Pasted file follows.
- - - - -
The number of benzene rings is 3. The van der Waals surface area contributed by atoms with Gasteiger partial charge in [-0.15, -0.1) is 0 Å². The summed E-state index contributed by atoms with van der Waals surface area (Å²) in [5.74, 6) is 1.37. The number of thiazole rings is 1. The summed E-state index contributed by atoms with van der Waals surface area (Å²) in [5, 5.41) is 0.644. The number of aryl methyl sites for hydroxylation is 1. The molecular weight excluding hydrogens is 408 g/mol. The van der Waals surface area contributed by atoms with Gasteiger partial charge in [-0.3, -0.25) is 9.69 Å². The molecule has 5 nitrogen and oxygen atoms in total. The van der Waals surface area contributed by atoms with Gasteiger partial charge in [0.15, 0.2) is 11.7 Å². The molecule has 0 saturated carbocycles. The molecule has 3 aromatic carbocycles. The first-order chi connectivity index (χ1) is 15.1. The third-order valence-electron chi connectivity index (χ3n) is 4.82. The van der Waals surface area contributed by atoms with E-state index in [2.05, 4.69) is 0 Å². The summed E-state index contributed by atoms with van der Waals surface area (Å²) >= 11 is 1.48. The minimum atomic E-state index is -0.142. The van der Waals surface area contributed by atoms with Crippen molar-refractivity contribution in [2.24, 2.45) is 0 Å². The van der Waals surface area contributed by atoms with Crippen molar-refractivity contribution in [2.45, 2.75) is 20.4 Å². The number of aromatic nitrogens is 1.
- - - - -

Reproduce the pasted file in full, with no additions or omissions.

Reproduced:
The number of benzene rings is 3. The van der Waals surface area contributed by atoms with Gasteiger partial charge in [-0.15, -0.1) is 0 Å². The summed E-state index contributed by atoms with van der Waals surface area (Å²) in [5.74, 6) is 1.37. The number of thiazole rings is 1. The summed E-state index contributed by atoms with van der Waals surface area (Å²) in [5, 5.41) is 0.644. The number of aryl methyl sites for hydroxylation is 1. The molecular weight excluding hydrogens is 408 g/mol. The van der Waals surface area contributed by atoms with Gasteiger partial charge in [-0.3, -0.25) is 9.69 Å². The molecule has 5 nitrogen and oxygen atoms in total. The van der Waals surface area contributed by atoms with Gasteiger partial charge in [0.15, 0.2) is 11.7 Å². The molecule has 0 saturated carbocycles. The molecule has 3 aromatic carbocycles. The first-order chi connectivity index (χ1) is 15.1. The third-order valence-electron chi connectivity index (χ3n) is 4.82. The van der Waals surface area contributed by atoms with E-state index in [2.05, 4.69) is 0 Å². The summed E-state index contributed by atoms with van der Waals surface area (Å²) >= 11 is 1.48. The minimum atomic E-state index is -0.142. The van der Waals surface area contributed by atoms with Crippen molar-refractivity contribution in [2.24, 2.45) is 0 Å². The van der Waals surface area contributed by atoms with Crippen molar-refractivity contribution in [2.45, 2.75) is 20.4 Å². The number of aromatic nitrogens is 1.